OTTAWA, June 14, 2012 /CNW/ - The Canadian Red Cross congratulates
participants from all across Canada who took part in attempting to set
a new Guinness World Record for the World's Largest Swimming Lesson.
Thousands of children and adults gathered in aquatic facilities around
the globe and took part in swimming lessons at 11 am EST today. The
yearly event is held to raise awareness about the importance of
teaching children to swim in order to prevent drowning.
"Our community is surrounded by water so learning to swim saves lives,"
says Gena Fowler, director of leisure services for the town of Hampton
and Canadian Red Cross master instructor swimming trainer. "This is a
great way to promote not just the importance of learning to swim, but
learning safety skills around water."
More than 50 grade three students gathered with Red Cross instructors in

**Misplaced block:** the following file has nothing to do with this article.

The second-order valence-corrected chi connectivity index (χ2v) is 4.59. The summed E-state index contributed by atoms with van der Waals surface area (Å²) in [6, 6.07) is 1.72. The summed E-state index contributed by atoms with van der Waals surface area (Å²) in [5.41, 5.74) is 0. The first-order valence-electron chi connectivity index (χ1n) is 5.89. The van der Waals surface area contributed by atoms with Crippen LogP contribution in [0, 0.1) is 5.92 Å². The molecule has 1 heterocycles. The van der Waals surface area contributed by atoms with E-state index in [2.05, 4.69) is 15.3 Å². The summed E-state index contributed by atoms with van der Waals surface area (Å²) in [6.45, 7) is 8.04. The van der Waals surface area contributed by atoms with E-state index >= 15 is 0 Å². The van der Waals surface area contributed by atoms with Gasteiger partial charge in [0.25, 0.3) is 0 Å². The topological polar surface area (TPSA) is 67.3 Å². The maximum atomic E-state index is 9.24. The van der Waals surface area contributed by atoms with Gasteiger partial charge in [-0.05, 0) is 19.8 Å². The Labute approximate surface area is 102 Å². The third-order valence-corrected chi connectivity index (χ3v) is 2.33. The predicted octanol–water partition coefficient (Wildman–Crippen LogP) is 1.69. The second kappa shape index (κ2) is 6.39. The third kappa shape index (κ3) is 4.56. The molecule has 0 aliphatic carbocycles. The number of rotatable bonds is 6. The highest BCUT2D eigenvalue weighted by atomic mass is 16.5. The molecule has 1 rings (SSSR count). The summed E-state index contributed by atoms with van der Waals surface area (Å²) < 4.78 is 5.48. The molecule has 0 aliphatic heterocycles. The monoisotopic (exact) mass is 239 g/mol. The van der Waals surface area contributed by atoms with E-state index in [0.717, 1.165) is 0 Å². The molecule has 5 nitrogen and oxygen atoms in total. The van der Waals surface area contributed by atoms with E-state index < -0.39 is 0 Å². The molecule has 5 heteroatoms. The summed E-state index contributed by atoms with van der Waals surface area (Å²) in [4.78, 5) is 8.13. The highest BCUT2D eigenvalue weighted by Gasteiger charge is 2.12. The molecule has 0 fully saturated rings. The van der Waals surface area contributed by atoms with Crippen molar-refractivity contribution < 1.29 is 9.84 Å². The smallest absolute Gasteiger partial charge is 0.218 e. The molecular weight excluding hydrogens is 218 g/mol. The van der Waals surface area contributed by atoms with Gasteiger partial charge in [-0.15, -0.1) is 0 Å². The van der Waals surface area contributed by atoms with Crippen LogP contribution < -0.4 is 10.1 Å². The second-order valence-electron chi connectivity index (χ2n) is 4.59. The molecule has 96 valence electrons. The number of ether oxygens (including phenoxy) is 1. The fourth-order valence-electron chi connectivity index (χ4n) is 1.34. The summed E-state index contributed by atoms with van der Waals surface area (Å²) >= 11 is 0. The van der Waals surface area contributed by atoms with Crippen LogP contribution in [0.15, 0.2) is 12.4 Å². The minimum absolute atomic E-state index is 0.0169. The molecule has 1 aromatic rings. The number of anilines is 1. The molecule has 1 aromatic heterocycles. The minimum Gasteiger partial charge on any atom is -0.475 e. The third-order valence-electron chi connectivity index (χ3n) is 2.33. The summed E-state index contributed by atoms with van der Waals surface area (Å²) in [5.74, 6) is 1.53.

the town of Hampton, New Brunswick to help break the record.
"Far too many Canadians die each year from preventable water-related
injuries," says Shelley Dalke, manager, national swimming and water
safety programs for the Canadian Red Cross. "We congratulate everyone
who came out today and tried to set a new Guinness World Record and
helped to promote the importance of water safety."
Each year, an average of 400 Canadians drown, and more than half of
those occur during the summer months. Recent polling shows that despite
significant water safety education and awareness programming, there is
still a gap in Canadians' behaviour around the water: Drowning is one
of the leading causes of unintentional death for Canadian children ages
one to four. A small child can disappear in seconds and can drown in
only a few centimetres of water - enough to cover the mouth and nose.
Typically these drownings occur in backyard pools, toddler pools, the
bathtub or the beach.
The Canadian Red Cross has been helping to keep Canadians safe in, on
and around water since 1946, and trained over 1.2 million Canadians in
water safety last year. For more information about Canadian Red Cross
swimming and water safety programs, or for safety tips, visit www.redcross.ca/swim.
Note to media: photos at www.flickr.com/photos/canadian_redcross/sets/72157630128672510/
SOURCE CANADIAN RED CROSS
For further information:
Canadian Red Cross Media Line